Mining at the Mt. Mica, Orchard and GE Quarries
Oxford County, Maine

Coromoto Minerals
The 2004 Season at Mt. Mica
----  October -----

Mt Mica early October 2004

The main pit at Mt Mica, early October 2004

Normally the image at the top of the page is reserved for a specimen of note that we may have found. This time I felt it was a good time to show how challenging working Mt. Mica had become. This image shows several interesting features. The first is the extent of the overburden.  Just over the boom of the excavator the schist was at least 35 feet thick. We had hoped, that as we worked up strike, the pegmatite may have shown some sympathy and risen closer to the surface. What we were seeing was that the pegmatite up strike, that gave the appearance of working closer to the surface, had simply thickened. This is evident on the left side of the image. Though the pegmatite had thickened, the garnet line, and hence the pocket zone, was  trending along the same dip and was now simply buried under more barren pegmatite.  In the image one gets the impression that the pegmatite is plunging. In fact it has simply bulged. The pocket zone was still on the ruler straight 23 dip working inexorably lower into the ground.

Since the beginning of our work in the  main pit,  we had been encouraged to bring in a track drill. This is a drill capable of drilling at a rapid rate and  able to crawl on tracks to the location where the next hole was to be drilled. Smaller track drills can drill to a depth of approximately 16 feet. With larger units, 60 feet is obtainable. In a day's time considerable real estate can be drilled. Typically, once drilled, the mass of holes is loaded and then blasted. The drilling and blasting contractor then departs the scene of the massive rubble pile created and the miner is left with the task of removing the muck. Nothing is more depressing than a mammoth pile of  fuming waste rock sitting on top of the pegmatite one is trying to reach. This is of course assuming that the drill operator has not under drilled the overburden ( drilled too deep) and some of the pegmatite has been fragmented along with the overburden. I witnessed one such operation in a local quarry that left a muck pile that took nearly two years to remove. Richard and I could easily drill a 10 feet deep hole with our pneumatic hammers. To extend our reach we acquired a 5 foot extension. This allowed us, with several drill steel changes, to drill 15 foot holes. Running both our hammers we found that in a half of day of this manual drilling we could create nearly a 3 days worth of muck pile removal. This cycle provided about 3 weeks of digging the pegmatite as we typically created a bench 10' wide by 35' long. As the schist thickened though we had to make two such passes to reach the peg. One more adjustment Lithia pod in working faceto our process was required as we worked these deep holes. Typically we drilled our holes on 4 foot centers. We discovered, the first time we shot the 15' deep holes, that there was a tendency for the first holes to fire to tear the top off of the adjacent holes along with it's noise suppressing stemming. This resulted in considerable air blast and a nasty-gram from one of our neighbors. Even though the weight of the explosive we detonated was well under the maximum allowable, the comprise to the stemming produced unacceptable noise. To avoid this in the future, we decreased our delay times and widen the hole spacing to 5 feet.  With these modifications, even our largest shots were not louder than a muffled rumble.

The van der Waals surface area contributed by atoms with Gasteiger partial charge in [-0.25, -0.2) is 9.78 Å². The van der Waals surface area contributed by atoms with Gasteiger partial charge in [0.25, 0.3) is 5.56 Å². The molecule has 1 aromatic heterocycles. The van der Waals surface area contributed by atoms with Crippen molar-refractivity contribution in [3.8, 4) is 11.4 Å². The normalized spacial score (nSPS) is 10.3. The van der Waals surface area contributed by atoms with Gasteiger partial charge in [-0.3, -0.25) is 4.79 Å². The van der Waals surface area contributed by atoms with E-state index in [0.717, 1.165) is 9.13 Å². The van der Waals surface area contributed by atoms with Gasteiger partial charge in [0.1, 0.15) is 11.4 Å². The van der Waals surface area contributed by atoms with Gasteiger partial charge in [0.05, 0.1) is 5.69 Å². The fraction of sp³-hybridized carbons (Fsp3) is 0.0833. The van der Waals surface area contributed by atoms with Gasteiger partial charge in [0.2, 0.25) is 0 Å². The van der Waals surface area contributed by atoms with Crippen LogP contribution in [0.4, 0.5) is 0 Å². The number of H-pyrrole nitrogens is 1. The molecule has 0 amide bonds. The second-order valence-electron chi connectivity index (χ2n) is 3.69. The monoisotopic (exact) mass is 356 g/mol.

During August and September we were so tantalized by the rich pod of lepidolite and spodumene in the down dip face, we had decided to pause our progression up strike and take another slice off of the down dip face. This would allow us to work another 10 feet of this rich zone. Our hope was that we would encounter a significant pocket within or adjacent to it. Our hopes were not too high though, as experience had shown us that there had been extensive replacement and alteration associated with this enrichment. A pocket, if found, may just contain clay, the end product of some of these destructive processes. In the image Mary, in the blue jacket, is standing next to the lithia pod as it appeared in early October. This enrichment followed the sharp displacement in the pegmatite as we pursued it down dip. In fact, the garnet line followed the right hand contact and trended almost vertically in this area. This feature was probably responsible for the twin garnets lines we had seen earlier in the summer . Notice also the rusty fault plane to her left.  This may be a sign of a significant pocket nearby.

Early October Li pod
Mary provides scale for the emerging Li pod

Emerging Li pod
Large spodumene crystals appear in the pod

A mass of pollucite( center left) emerges from
behind the large spodumene

Tourmaline fan
A pastel tourmaline fan with ball lepidolite in the Li pod

While working just up dip of lithium enriched zone, we blasted out a small vug that appeared void of tourmaline. Luckily,Richard noticed a small green section in the muck. After considerable time combing through Small vug elbaitethe tons of rock blasted out, we were able to find most of the crystal. All of the pieces fit together so apparently there was only one crystal lodged in this tiny space. Although small, it's color is exceptional.

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June 2000 Beryl Group